A Fun Way to Pray with Kids

I was unsure about this book (100 Prayers God Loves to Hear) when requesting it from Booksneeze. Sometimes the “religious and spiritual” genre for kids can be pretty lame.

Basically, this book contains 100 devotional type pages that a parent can read with their child, all centered around prayer. It’s pretty cool because it features prayers from some of our spiritual fathers and mothers (Mother Teresa, St. Francis, Cecil Francis Alexander, etc.) that you can pray with your child.

One of my favorite entries is one that tells how God made peanuts and grapes, and how we can eat peanut butter and jelly sandwiches- and how we can thank God for that! Many of the devotions surround the idea of thankfulness, which is a real important (and difficult) one for kids to learn.

The book includes 2 CDs with a song that goes along with each devotion. The songs aren’t ones that adults would choose to listen to if they were by themselves, but they’re not too annoying if one doesn’t mind VBS-style music. Asante and Aly both really really liked both the book and music– Asante even asked me to put some music on while we ate lunch!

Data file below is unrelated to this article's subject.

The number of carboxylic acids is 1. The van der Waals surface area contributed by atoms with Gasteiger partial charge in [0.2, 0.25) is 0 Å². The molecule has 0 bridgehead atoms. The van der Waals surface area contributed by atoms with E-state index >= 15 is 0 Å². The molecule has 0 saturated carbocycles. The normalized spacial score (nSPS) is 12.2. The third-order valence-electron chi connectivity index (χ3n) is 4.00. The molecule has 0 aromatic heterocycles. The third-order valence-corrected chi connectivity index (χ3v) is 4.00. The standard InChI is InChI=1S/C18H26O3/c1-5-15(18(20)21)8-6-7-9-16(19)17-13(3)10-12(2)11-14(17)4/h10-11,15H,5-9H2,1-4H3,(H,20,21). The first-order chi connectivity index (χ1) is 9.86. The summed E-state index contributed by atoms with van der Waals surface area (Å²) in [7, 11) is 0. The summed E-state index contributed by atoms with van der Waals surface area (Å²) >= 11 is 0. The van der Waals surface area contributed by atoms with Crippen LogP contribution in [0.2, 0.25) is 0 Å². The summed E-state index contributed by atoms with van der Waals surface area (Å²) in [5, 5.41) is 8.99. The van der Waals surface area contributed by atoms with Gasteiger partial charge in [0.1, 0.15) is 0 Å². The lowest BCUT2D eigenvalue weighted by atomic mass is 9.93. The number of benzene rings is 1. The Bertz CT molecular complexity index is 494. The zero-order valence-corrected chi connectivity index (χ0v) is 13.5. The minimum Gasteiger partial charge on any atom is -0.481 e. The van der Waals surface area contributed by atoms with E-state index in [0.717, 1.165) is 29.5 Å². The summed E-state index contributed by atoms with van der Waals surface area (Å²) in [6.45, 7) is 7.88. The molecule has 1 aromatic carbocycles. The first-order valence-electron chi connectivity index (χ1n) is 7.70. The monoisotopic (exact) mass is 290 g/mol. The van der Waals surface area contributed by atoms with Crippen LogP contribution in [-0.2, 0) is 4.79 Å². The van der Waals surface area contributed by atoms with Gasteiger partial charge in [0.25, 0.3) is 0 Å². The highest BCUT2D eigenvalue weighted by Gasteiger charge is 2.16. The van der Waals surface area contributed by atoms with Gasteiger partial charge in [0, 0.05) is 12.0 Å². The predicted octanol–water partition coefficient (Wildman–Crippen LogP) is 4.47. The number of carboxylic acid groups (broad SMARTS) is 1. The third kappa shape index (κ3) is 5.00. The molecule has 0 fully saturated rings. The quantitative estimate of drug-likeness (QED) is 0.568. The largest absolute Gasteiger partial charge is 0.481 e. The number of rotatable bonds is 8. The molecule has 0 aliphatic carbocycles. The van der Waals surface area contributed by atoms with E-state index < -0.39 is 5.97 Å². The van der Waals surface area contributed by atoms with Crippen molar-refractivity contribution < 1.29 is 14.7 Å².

Of course, there are a couple, okay, well, one, devotion that I wasn’t too fond of (hint: the song that goes with it is America the Beautiful), BUT out of 100 devotions, I can easily skip over the one I don’t like and the kids will never know. Overall, this is a really good book. I like the idea and it seems to be really appropriate for young children (probably ages 2-5). I think this would be a good gift to give!

Disclosure of Material Connection: I received this book free from Thomas Nelson Publishers as part of their BookSneeze.com <http://BookSneeze.com> book review bloggers program. I was not required to write a positive review. The opinions I have expressed are my own. I am disclosing this in accordance with the Federal Trade Commission’s 16 CFR, Part 255 <http://www.access.gpo.gov/nara/cfr/waisidx_03/16cfr255_03.html> : “Guides Concerning the Use of Endorsements and Testimonials in Advertising.”

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